World Ocean’s Day 2018: facts to know

By:

Covering more than 70 percent of our planet, oceans are among the Earth’s most valuable natural resources. World Ocean’s Day on June 8 is a day to learn more about the problems we are currently facing so that we can get inspired and creative and, most importantly, take action. The disturbing facts below should raise alarms bels with us all  – there is no excuse to stand aside.

  1. Oceans could contain more plastics than fish by 2050.
  2. Plastic pollution is the most serious threat to the ocean. Plastic doesn’t degrade – it breaks down, but never disappears. It is a significant health threat to sea creatures and to the entire marine ecosystem. According to a study done by the University of Georgia, 18 billion pounds of plastic trash ends up in our oceans each year…that’s enough trash to cover the whole coastline around the world! The good news is that each of us can have a positive impact on this situation by reducing plastic use. And here are some great ways to do it!
  3. Oceans are also known as ‘the lungs of the Earth.’ Water dissolves carbon dioxide which is a bi-product of human activities such as burning fossil fuels, using transportation or industrial manufacturing. Oceans absorb around a quarter of all man-made carbon emissions and until the 1970s, chemicals, radioactive waste and garbage was deliberately dumped into the oceans as it was assumed it would dissolve. However, the more waste there is, the more acidic and less hospitable to sea life our oceans become. If we keep going at this pace, by the end of the century oceans will be 150% more acidic than they are now which will be detrimental to everything that lives in the oceans.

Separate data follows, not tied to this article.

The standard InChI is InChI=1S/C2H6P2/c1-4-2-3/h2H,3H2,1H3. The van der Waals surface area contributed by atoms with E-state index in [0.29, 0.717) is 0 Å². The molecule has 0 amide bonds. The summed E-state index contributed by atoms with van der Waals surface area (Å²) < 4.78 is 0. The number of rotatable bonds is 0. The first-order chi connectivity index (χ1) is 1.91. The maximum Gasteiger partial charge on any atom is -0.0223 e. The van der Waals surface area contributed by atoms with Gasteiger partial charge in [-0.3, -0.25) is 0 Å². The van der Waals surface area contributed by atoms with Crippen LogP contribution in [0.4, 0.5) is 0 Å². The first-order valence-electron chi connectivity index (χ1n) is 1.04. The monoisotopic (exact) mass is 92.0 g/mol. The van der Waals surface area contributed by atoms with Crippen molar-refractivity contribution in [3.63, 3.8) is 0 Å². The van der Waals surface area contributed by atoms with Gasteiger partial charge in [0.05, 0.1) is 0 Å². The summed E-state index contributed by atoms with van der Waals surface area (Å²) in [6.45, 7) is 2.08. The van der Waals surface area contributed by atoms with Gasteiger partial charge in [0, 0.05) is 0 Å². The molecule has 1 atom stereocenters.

4. Marine protected areas (MPAs) – like the Galapagos – one of the largest MPAs on Earth – are critical to guarding habitats from destructive fishing practices. Unfortunately, only 1.6% of oceans have been declared MPAs.
  5. Whales are sitting right at the top of the ocean’s food chain and are playing a crucial role in supporting the health of the marine environment. At the same time, 7 out of 13 great whale species are classified as endangered!
  6. 300,000 dolphins and porpoises die each year by becoming entangled in discarded fishing nets.
  7. Small fish absorb plastic and chemicals as food. They are then eaten by larger fish and the chemical concentrations increase. We, in turn, eat the contaminated seafood which can lead to serious health problems.

Things you can do to protect the oceans

  1. Use less plastic. That is the best we can all do!
  2. Reduce energy consumption. Leave your car at home whenever you can, switch to compact fluorescent light bulbs and don’t forget to turn off the lights.
  3. Make sustainable seafood choices. Unsustainable fishing practices need to stop. When dinning out, opt for fish you know was caught legally and by a company you trust. Or go vegan!
  4. Take care of the beach.  After spending time at the local beach, tidy up behind you. Leave nothing behind and avoid touching or moving marine rocks and coral that are vital for underwater life. Go one step further and pick up any trash that others may have left behind.
  5. Don’t support industries that use coral, tortoiseshell or shark products in their jewellery and accessories.
  6. Avoid marine parks and shows. Dolphins jumping and clapping at aqua-circuses are not having fun, they are being held there against their will and nature and often feel miserable. Prevent the growth of these cruel activities by excluding them from your ‘to-do’ list forever.